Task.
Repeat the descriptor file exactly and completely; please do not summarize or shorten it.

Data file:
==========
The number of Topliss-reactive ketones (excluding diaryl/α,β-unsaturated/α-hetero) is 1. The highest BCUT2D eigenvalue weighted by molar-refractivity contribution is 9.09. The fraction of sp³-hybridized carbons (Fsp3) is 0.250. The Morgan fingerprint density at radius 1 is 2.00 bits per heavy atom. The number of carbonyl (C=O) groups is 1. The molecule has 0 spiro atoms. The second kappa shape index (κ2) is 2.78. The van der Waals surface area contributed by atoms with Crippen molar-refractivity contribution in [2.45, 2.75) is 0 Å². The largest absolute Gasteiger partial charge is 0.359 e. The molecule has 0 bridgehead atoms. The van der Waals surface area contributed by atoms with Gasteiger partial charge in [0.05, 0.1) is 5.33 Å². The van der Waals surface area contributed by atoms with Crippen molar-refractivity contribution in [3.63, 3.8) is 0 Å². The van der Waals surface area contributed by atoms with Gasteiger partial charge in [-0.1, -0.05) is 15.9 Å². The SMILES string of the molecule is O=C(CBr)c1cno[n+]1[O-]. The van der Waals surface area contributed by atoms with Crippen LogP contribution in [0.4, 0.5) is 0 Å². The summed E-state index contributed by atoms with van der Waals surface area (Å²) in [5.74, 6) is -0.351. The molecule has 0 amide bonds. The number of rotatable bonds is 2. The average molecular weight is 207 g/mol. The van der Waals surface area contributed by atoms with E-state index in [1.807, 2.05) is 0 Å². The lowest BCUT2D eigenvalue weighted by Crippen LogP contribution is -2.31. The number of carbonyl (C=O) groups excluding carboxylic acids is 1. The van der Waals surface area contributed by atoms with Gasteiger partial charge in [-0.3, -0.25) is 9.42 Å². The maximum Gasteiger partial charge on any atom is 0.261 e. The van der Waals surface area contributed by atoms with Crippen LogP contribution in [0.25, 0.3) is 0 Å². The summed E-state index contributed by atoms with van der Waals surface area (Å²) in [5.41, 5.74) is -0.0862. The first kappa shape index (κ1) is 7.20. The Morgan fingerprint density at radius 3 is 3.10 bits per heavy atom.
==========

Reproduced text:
The number of Topliss-reactive ketones (excluding diaryl/α,β-unsaturated/α-hetero) is 1. The highest BCUT2D eigenvalue weighted by molar-refractivity contribution is 9.09. The fraction of sp³-hybridized carbons (Fsp3) is 0.250. The Morgan fingerprint density at radius 1 is 2.00 bits per heavy atom. The number of carbonyl (C=O) groups is 1. The molecule has 0 spiro atoms. The second kappa shape index (κ2) is 2.78. The van der Waals surface area contributed by atoms with Crippen molar-refractivity contribution in [2.45, 2.75) is 0 Å². The largest absolute Gasteiger partial charge is 0.359 e. The molecule has 0 bridgehead atoms. The van der Waals surface area contributed by atoms with Gasteiger partial charge in [0.05, 0.1) is 5.33 Å². The van der Waals surface area contributed by atoms with Crippen molar-refractivity contribution in [3.63, 3.8) is 0 Å². The van der Waals surface area contributed by atoms with Gasteiger partial charge in [-0.1, -0.05) is 15.9 Å². The SMILES string of the molecule is O=C(CBr)c1cno[n+]1[O-]. The van der Waals surface area contributed by atoms with Crippen LogP contribution in [0.4, 0.5) is 0 Å². The summed E-state index contributed by atoms with van der Waals surface area (Å²) in [5.74, 6) is -0.351. The molecule has 0 amide bonds. The number of rotatable bonds is 2. The average molecular weight is 207 g/mol. The van der Waals surface area contributed by atoms with E-state index in [1.807, 2.05) is 0 Å². The lowest BCUT2D eigenvalue weighted by Crippen LogP contribution is -2.31. The number of carbonyl (C=O) groups excluding carboxylic acids is 1. The van der Waals surface area contributed by atoms with Gasteiger partial charge in [-0.3, -0.25) is 9.42 Å². The maximum Gasteiger partial charge on any atom is 0.261 e. The van der Waals surface area contributed by atoms with Crippen LogP contribution in [0.25, 0.3) is 0 Å². The summed E-state index contributed by atoms with van der Waals surface area (Å²) in [5.41, 5.74) is -0.0862. The first kappa shape index (κ1) is 7.20. The Morgan fingerprint density at radius 3 is 3.10 bits per heavy atom.